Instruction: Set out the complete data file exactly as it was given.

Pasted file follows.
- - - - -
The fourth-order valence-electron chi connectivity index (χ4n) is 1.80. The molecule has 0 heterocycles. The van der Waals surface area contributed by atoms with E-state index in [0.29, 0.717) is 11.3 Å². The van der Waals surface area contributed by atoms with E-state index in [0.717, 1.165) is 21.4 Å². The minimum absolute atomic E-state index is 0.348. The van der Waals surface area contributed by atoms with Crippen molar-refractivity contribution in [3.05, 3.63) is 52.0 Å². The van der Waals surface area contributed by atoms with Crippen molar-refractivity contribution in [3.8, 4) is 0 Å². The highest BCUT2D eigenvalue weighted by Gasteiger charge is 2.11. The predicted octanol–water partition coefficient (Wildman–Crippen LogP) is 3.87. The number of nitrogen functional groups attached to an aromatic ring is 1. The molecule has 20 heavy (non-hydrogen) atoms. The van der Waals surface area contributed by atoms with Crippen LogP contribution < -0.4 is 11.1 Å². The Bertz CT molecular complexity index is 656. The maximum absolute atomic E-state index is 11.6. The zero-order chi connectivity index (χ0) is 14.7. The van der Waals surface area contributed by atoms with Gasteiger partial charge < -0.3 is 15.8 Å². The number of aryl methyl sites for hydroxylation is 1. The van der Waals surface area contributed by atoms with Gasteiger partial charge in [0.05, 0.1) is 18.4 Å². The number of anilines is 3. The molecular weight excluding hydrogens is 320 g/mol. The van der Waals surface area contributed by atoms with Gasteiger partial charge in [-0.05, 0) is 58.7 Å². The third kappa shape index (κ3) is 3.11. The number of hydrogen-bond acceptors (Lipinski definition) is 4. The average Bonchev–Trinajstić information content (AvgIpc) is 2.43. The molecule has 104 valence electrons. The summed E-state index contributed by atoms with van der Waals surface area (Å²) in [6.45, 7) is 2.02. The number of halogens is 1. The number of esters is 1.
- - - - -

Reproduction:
The fourth-order valence-electron chi connectivity index (χ4n) is 1.80. The molecule has 0 heterocycles. The van der Waals surface area contributed by atoms with E-state index in [0.29, 0.717) is 11.3 Å². The van der Waals surface area contributed by atoms with E-state index in [0.717, 1.165) is 21.4 Å². The minimum absolute atomic E-state index is 0.348. The van der Waals surface area contributed by atoms with Crippen molar-refractivity contribution in [3.05, 3.63) is 52.0 Å². The van der Waals surface area contributed by atoms with Crippen molar-refractivity contribution in [3.8, 4) is 0 Å². The highest BCUT2D eigenvalue weighted by Gasteiger charge is 2.11. The predicted octanol–water partition coefficient (Wildman–Crippen LogP) is 3.87. The number of nitrogen functional groups attached to an aromatic ring is 1. The molecule has 20 heavy (non-hydrogen) atoms. The van der Waals surface area contributed by atoms with Crippen LogP contribution < -0.4 is 11.1 Å². The Bertz CT molecular complexity index is 656. The maximum absolute atomic E-state index is 11.6. The zero-order chi connectivity index (χ0) is 14.7. The van der Waals surface area contributed by atoms with Gasteiger partial charge < -0.3 is 15.8 Å². The number of aryl methyl sites for hydroxylation is 1. The van der Waals surface area contributed by atoms with Gasteiger partial charge in [0.05, 0.1) is 18.4 Å². The number of anilines is 3. The molecular weight excluding hydrogens is 320 g/mol. The van der Waals surface area contributed by atoms with Gasteiger partial charge in [-0.05, 0) is 58.7 Å². The third kappa shape index (κ3) is 3.11. The number of hydrogen-bond acceptors (Lipinski definition) is 4. The average Bonchev–Trinajstić information content (AvgIpc) is 2.43. The molecule has 104 valence electrons. The summed E-state index contributed by atoms with van der Waals surface area (Å²) in [6.45, 7) is 2.02. The number of halogens is 1. The number of esters is 1.